Aims: Alcohol consumption has been suggested a major role in the pathogenesis and prognosis of depression. However, reliable identification of hazardous drinking continues to be problematic. We compared the accuracy of different biomarkers and self-reports of alcohol consumption in the follow-up study of depression.
Methods: Data from 202 patients with major depressive disorder were obtained through self-reports, AUDIT and AUDIT-C questionnaires and biomarker analyses. The clinical assessments and measurements of biomarkers (GT, CDT, GT-CDT-combination, MCV, ALT, AST, hs-CRP, IL-6) were performed at baseline and after six months of treatment. Based on self-reported alcohol intake at baseline the patients were classified to three subgroups.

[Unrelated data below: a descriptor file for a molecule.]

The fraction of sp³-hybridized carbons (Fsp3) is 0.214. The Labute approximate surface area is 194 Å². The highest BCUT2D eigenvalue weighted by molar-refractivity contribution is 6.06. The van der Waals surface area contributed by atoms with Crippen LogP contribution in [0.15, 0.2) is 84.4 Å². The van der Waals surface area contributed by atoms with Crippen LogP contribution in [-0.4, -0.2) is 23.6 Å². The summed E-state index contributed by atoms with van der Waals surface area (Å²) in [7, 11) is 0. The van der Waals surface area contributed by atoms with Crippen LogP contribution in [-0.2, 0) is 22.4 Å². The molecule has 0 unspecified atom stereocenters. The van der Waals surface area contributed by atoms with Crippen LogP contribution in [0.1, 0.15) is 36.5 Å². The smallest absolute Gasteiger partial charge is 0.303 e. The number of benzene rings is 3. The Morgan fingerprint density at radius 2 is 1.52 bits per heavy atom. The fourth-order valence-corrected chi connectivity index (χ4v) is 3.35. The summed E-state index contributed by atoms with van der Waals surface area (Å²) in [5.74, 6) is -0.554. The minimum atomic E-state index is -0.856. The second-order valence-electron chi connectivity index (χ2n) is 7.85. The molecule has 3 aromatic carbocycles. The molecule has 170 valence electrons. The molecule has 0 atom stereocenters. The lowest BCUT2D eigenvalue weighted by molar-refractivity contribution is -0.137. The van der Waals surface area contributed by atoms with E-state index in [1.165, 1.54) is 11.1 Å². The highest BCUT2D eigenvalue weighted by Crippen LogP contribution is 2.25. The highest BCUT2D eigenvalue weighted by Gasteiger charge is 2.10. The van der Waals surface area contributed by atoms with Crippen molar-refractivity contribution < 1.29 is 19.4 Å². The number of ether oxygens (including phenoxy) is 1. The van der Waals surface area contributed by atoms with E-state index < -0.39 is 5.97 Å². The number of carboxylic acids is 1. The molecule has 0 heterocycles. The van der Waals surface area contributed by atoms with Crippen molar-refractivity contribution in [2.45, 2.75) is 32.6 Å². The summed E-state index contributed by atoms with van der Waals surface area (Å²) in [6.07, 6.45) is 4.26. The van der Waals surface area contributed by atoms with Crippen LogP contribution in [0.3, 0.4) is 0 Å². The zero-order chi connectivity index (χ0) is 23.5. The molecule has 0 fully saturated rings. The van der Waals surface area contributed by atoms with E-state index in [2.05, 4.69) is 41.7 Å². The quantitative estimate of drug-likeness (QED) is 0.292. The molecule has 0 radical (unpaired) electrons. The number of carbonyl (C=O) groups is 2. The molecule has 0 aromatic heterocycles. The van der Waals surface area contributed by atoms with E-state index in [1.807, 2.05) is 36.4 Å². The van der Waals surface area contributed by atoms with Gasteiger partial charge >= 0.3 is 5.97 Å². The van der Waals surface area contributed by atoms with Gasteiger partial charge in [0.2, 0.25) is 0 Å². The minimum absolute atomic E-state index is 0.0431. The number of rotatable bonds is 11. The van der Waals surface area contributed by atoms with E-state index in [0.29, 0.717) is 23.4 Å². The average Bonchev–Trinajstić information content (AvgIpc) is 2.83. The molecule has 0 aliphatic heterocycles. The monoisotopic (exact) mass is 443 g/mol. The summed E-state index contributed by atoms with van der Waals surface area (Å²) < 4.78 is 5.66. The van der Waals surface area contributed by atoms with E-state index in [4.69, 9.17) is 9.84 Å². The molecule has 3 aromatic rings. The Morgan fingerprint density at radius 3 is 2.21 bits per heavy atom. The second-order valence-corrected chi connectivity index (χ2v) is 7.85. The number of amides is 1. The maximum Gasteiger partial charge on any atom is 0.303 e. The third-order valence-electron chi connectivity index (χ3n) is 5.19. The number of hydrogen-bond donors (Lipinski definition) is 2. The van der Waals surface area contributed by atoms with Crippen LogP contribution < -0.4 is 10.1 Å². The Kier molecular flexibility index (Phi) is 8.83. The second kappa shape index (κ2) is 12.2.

Results: About 27.2% of patients were categorized to high-risk drinkers, 26.3% low-risk drinkers and 46.5% abstainers. High-risk drinkers showed significantly higher mean values of GT, CDT, GT-CDT-combination and IL-6 than abstainers, diagnostic accuracy being highest with the combined marker of GT-CDT. The accuracy of AUDIT and AUDIT-C to detect high-risk drinking was also significant. During follow-up, the differences observed in the biomarkers at baseline disappeared together with recovery from depression.
Conclusions: Our data suggest the combined use of GT-CDT and AUDIT questionnaires to improve the identification of drinking of patients with depression. This approach could be useful for improving treatment adherence and outcome in depressed patients.
Keywords: CDT; GT; alcohol; depression; interleukin; liver.
© The Author(s) 2019. Medical Council on Alcohol and Oxford University Press. All rights reserved.